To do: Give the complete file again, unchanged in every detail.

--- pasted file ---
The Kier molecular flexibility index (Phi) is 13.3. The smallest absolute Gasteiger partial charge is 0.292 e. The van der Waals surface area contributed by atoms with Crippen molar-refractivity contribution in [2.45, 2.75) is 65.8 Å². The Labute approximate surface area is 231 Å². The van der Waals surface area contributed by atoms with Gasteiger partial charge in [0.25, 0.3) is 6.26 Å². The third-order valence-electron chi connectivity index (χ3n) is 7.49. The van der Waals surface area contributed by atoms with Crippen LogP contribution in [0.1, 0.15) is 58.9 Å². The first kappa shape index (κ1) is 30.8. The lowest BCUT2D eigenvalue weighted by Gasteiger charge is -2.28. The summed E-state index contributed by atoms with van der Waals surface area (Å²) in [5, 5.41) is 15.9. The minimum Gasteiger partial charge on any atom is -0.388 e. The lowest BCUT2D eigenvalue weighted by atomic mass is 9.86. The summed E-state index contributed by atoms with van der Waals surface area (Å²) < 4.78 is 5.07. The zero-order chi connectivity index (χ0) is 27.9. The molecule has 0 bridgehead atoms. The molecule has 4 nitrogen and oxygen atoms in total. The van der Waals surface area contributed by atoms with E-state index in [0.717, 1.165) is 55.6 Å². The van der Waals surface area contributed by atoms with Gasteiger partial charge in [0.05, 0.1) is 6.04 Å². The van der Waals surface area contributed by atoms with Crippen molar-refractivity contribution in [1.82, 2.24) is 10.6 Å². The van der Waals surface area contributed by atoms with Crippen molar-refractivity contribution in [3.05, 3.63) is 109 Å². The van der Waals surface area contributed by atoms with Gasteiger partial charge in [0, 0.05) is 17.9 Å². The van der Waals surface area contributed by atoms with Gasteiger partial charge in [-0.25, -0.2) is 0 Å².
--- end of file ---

The Kier molecular flexibility index (Phi) is 13.3. The smallest absolute Gasteiger partial charge is 0.292 e. The van der Waals surface area contributed by atoms with Crippen molar-refractivity contribution in [2.45, 2.75) is 65.8 Å². The Labute approximate surface area is 231 Å². The van der Waals surface area contributed by atoms with Gasteiger partial charge in [0.25, 0.3) is 6.26 Å². The third-order valence-electron chi connectivity index (χ3n) is 7.49. The van der Waals surface area contributed by atoms with Crippen LogP contribution in [0.1, 0.15) is 58.9 Å². The first kappa shape index (κ1) is 30.8. The lowest BCUT2D eigenvalue weighted by Gasteiger charge is -2.28. The summed E-state index contributed by atoms with van der Waals surface area (Å²) in [5, 5.41) is 15.9. The minimum Gasteiger partial charge on any atom is -0.388 e. The lowest BCUT2D eigenvalue weighted by atomic mass is 9.86. The summed E-state index contributed by atoms with van der Waals surface area (Å²) < 4.78 is 5.07. The zero-order chi connectivity index (χ0) is 27.9. The molecule has 0 bridgehead atoms. The molecule has 4 nitrogen and oxygen atoms in total. The van der Waals surface area contributed by atoms with E-state index in [0.717, 1.165) is 55.6 Å². The van der Waals surface area contributed by atoms with Gasteiger partial charge in [0.05, 0.1) is 6.04 Å². The van der Waals surface area contributed by atoms with Crippen molar-refractivity contribution in [1.82, 2.24) is 10.6 Å². The van der Waals surface area contributed by atoms with Crippen molar-refractivity contribution in [3.05, 3.63) is 109 Å². The van der Waals surface area contributed by atoms with Gasteiger partial charge in [0, 0.05) is 17.9 Å². The van der Waals surface area contributed by atoms with Gasteiger partial charge in [-0.25, -0.2) is 0 Å².